100 Days Offload: Time For An Adjustment

This is day 17 of the 100DaysToOffload challenge for me.

I have to say it’s been taxing.

While I am very happy that I got this far, and I am happy with the posts I cranked out, I can tell it’s time to make an adjustment.

This pace of posting is too demanding for me and my family, and it’s also limiting to some extent how much I’m getting out of the challenge.

The Costs

We’re in a pandemic. Things are harder than they normally are to begin with. The kiddo isn’t going to daycare so my wife and I take turns watching over her. These moments with the little one at home are a gift, but they’re not the most restful. My wife spends more time with her than I do because my work hours are longer.

In the midst of all of this I decide to do a marathon blogging challenge. Brilliant move. I’m in front of my computer even more and I go to bed late, which is a big no-no in my book. When my wife suggests we should watch a movie I say no because I have to go back to the blog after dinner.

This is also hurting my rule about taking a true day off at least once a week. If the challenge is to blog every day, I have to somehow justify time in front of my laptop on my “rest” day.

Of course the rules of the challenge are that there are no rules, but I tend to latch on to trivial frameworks to accomplish things. I operate similarly when I work out: I’ll force myself to keep pedaling until I reach the top of the hill.

Most evenings, after I finally shut the lid on the laptop, there has been a thought nagging in the back of my head: how long can I keep this up? I’m not even close to 100 days. It turns out I’m not alone: Kev Quirk, creator of the challenge, is also feeling the costs and adjusting.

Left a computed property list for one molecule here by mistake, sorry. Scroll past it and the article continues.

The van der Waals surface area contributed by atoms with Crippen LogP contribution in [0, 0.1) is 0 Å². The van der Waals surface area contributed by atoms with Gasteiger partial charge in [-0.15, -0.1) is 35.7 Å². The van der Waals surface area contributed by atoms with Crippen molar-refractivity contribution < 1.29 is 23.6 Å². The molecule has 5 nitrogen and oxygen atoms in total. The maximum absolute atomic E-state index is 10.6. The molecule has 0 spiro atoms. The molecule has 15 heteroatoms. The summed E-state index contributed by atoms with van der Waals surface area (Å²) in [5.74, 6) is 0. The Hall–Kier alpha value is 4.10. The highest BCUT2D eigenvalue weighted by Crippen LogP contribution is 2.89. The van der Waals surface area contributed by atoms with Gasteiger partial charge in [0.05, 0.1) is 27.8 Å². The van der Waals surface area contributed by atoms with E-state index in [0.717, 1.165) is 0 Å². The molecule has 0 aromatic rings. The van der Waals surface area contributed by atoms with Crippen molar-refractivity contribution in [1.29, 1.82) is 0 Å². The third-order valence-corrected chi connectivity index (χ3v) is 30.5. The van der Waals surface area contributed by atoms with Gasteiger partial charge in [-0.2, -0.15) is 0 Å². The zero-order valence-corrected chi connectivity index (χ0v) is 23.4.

Blogger Unleashed

I am really grateful to the challenge for getting me to publish a bunch of posts to my blog. I know it’s only been 16½ but that’s like 5.5 times more posts than when I started.

The main thing this challenge has taught me so far is that I can get to the end of a post, in a complete and acceptably written way, and hit publish, and move on. In the past I would spend too much time thinking about the meaning of each post, as if somehow there was a significant meaning, and I would stall out in paralysis by analysis.

Posts are just a thought man! You can amend it later with another thought. Now you’ve got two posts and you’re a blogging machine. After some time you can forget you ever posted it and there is a decent chance nobody will ever remind you (just don’t ever run for office).

I am a perfectionist in my work, but I’m learning that with blogging you just have to let it go. It’s fine to publish and have it be “just OK”.

All this to say that in 16 posts I feel like I’ve unlocked that part of my blogging abilities. When I sit down to write I am much more confident that I’ll come up with something, and that publishing it will feel more good than bad.

In fact I’ve been surprised by the content that has poured out of the various recesses of my mind. Some days I have had a hard time thinking of what to write. But when I decide on something, it ends up coming out in droves. It gushes out and I end up with far too much editing work.

Each of these posts, even the hard ones, make me feel happy knowing they’re out there. There isn’t a single throw-away in there as far as I’m concerned (you may disagree, but this is a personal perspective). Each one was something that was on my mind, and it’s out there now. And it feels good.

The Next Phase

I want to work on a different aspect of blogging now. Clearly I can slam a post out in a day, day after day if I want to. Check. Now I want to work on quality.

I wrote earlier about how I had a hard time with drafts. Time to fix that. I want to take more time writing posts so that they go a bit deeper, are better researched and better written.

Hopefully this will free up some time. By not forcing myself to publish every day I can forego the writing session if it’s more appropriate to do something else.

This won’t make it easier though. I found the daily posting to be a big motivator. Without it, I’m worried I’ll spend too much time on drafts and end up with big gaps between my posts. I’m also worried that this will bring back the need to post something extra-meaningful and powerful, and failing that, to post nothing at all.

But I’ll learn to overcome. That’s why it’s called a challenge.

This was post 17 of the #100DaysToOffload challenge.

Olivier Forget

Los Angeles, USA
RSS Email Twitter Mastodon

Aerospace Engineer turned sofware developer and bootstrappin' entrepreneur.